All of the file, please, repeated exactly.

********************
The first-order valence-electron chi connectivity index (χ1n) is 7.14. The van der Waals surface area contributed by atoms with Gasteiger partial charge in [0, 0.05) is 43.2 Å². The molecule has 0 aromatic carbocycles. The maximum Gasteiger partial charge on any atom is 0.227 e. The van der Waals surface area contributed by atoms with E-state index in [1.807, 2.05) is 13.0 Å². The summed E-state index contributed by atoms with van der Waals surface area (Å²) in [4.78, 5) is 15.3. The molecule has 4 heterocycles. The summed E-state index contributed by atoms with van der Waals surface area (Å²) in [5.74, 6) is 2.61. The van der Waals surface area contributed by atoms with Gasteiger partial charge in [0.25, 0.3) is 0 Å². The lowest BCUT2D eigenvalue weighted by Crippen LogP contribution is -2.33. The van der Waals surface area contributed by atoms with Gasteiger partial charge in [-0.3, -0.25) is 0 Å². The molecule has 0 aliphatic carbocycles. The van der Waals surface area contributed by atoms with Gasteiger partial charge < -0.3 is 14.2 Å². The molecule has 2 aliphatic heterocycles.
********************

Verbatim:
The first-order valence-electron chi connectivity index (χ1n) is 7.14. The van der Waals surface area contributed by atoms with Gasteiger partial charge in [0, 0.05) is 43.2 Å². The molecule has 0 aromatic carbocycles. The maximum Gasteiger partial charge on any atom is 0.227 e. The van der Waals surface area contributed by atoms with E-state index in [1.807, 2.05) is 13.0 Å². The summed E-state index contributed by atoms with van der Waals surface area (Å²) in [4.78, 5) is 15.3. The molecule has 4 heterocycles. The summed E-state index contributed by atoms with van der Waals surface area (Å²) in [5.74, 6) is 2.61. The van der Waals surface area contributed by atoms with Gasteiger partial charge in [0.25, 0.3) is 0 Å². The lowest BCUT2D eigenvalue weighted by Crippen LogP contribution is -2.33. The van der Waals surface area contributed by atoms with Gasteiger partial charge in [-0.3, -0.25) is 0 Å². The molecule has 0 aliphatic carbocycles. The van der Waals surface area contributed by atoms with Gasteiger partial charge < -0.3 is 14.2 Å². The molecule has 2 aliphatic heterocycles.